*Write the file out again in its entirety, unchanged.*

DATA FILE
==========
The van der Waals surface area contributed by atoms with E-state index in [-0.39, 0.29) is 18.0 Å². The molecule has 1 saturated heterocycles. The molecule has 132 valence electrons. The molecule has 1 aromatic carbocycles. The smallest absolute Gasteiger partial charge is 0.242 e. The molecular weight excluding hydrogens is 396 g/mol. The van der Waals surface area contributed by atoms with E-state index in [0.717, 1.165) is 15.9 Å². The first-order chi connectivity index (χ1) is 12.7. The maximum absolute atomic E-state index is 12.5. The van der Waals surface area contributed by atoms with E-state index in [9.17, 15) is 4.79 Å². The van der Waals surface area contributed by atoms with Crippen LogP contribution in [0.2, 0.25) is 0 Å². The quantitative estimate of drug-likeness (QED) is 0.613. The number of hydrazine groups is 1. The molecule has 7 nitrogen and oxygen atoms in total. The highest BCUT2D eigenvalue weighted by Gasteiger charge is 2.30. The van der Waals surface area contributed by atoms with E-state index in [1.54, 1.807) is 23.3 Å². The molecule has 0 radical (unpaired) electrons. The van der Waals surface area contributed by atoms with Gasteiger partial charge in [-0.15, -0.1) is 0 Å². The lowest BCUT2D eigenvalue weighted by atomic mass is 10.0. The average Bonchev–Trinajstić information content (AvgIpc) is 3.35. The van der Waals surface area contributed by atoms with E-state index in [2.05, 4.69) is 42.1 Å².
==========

The van der Waals surface area contributed by atoms with E-state index in [-0.39, 0.29) is 18.0 Å². The molecule has 1 saturated heterocycles. The molecule has 132 valence electrons. The molecule has 1 aromatic carbocycles. The smallest absolute Gasteiger partial charge is 0.242 e. The molecular weight excluding hydrogens is 396 g/mol. The van der Waals surface area contributed by atoms with E-state index in [0.717, 1.165) is 15.9 Å². The first-order chi connectivity index (χ1) is 12.7. The maximum absolute atomic E-state index is 12.5. The van der Waals surface area contributed by atoms with E-state index in [9.17, 15) is 4.79 Å². The van der Waals surface area contributed by atoms with Crippen LogP contribution in [0.2, 0.25) is 0 Å². The quantitative estimate of drug-likeness (QED) is 0.613. The number of hydrazine groups is 1. The molecule has 7 nitrogen and oxygen atoms in total. The highest BCUT2D eigenvalue weighted by Gasteiger charge is 2.30. The van der Waals surface area contributed by atoms with E-state index in [1.54, 1.807) is 23.3 Å². The molecule has 0 radical (unpaired) electrons. The van der Waals surface area contributed by atoms with Gasteiger partial charge in [-0.15, -0.1) is 0 Å². The lowest BCUT2D eigenvalue weighted by atomic mass is 10.0. The average Bonchev–Trinajstić information content (AvgIpc) is 3.35. The van der Waals surface area contributed by atoms with E-state index in [2.05, 4.69) is 42.1 Å².